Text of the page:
It’s national sunshine week, a time to promote open government and celebrate access to public information. In the spirit of shining light on government, host Austin Jenkins sits down for the full hour with longtime KIRO 7 government and political reporter Essex Porter. Recently retired after four decades in the TV news business, we asked Essex to reflect on his career, the state of politics, and on the future of local news.
Essex was born into a military family and raised in Fort Riley, Kansas. Originally he wanted to be a scientist, perhaps a chemist. But the news bug caught him while watching coverage of the 1963 assassination of President John F. Kennedy, and the CBS Evening News with Walter Cronkite.
A degree from the University of Nebraska led him first to an Omaha TV station, where he was hired as a fresh-out-of-college reporter. From there he went to Portland, Oregon, where he covered the May 19, 1980, eruption of Mt. St. Helens from the seat of a helicopter. From Portland he went to KIRO TV in Seattle, where he reported from 1982 until his retirement in November 2021, both as a general assignment reporter and senior political reporter.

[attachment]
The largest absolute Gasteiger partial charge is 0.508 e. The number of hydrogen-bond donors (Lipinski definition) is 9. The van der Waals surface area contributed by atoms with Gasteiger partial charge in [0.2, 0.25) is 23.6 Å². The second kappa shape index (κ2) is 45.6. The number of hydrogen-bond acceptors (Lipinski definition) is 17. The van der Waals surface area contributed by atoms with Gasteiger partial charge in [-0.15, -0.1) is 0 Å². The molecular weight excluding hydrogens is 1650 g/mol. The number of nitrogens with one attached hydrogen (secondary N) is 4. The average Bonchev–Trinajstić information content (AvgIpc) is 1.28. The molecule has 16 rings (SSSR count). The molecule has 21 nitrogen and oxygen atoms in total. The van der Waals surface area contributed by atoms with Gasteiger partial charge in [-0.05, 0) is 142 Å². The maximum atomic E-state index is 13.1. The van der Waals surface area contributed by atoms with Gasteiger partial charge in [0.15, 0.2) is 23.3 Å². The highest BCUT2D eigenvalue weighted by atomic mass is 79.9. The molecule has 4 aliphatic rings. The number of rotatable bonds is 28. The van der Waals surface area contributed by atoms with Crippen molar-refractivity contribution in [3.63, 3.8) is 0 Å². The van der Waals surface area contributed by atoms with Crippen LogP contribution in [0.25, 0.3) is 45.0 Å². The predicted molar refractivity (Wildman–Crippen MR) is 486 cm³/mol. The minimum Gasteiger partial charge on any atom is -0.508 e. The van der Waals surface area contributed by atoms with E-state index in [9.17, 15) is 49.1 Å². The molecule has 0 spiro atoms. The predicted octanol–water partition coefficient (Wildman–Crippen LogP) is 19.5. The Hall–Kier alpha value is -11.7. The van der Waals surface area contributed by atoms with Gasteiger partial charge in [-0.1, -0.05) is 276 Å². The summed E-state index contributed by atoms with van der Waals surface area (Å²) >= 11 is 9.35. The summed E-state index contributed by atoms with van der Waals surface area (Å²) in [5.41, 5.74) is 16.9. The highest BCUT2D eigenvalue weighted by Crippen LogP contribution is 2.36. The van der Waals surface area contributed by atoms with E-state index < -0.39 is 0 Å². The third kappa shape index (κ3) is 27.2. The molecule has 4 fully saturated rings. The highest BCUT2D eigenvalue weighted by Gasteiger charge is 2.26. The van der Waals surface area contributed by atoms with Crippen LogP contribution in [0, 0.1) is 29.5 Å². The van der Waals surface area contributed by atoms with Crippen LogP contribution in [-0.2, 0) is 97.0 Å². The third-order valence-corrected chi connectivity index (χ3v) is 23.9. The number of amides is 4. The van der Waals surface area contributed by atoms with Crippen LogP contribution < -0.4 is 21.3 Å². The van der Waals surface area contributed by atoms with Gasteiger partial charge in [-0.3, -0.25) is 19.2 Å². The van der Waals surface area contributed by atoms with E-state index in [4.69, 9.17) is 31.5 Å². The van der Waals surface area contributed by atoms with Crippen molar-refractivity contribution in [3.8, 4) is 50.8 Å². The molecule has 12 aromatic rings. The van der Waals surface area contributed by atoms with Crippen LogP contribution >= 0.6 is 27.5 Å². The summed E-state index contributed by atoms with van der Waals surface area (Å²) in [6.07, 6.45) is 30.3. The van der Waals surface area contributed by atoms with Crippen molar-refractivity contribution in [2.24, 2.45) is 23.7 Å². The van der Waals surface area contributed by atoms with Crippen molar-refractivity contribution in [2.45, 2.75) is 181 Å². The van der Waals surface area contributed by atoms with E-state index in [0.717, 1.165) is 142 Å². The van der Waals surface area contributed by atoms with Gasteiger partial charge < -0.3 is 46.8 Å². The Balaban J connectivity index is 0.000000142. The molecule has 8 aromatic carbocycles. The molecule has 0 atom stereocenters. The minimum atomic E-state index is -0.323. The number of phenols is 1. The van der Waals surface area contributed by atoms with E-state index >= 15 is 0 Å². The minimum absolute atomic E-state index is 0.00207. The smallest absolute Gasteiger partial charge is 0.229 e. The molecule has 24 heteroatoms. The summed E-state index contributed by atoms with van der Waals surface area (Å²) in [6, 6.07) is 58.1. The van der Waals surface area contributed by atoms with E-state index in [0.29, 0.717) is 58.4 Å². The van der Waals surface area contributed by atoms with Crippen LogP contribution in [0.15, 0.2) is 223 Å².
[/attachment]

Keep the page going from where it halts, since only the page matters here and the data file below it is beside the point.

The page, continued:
He’s interviewed every Washington governor since Dixy Lee Ray. Coming from outside the state, Essex has interesting insights into Washington government. Our state’s constitution, he notes, was written by populists who had a deep skepticism about consolidation of political power. Thus, political authority in Washington is distributed much more widely than in other states, with a plethora of boards and commissions and elected offices. One possible disadvantage of this arrangement? It makes Washington possibly slow to respond to public policy crises like homelessness.
Many more insights and stories on this special “Sunshine Week” episode of Inside Olympia.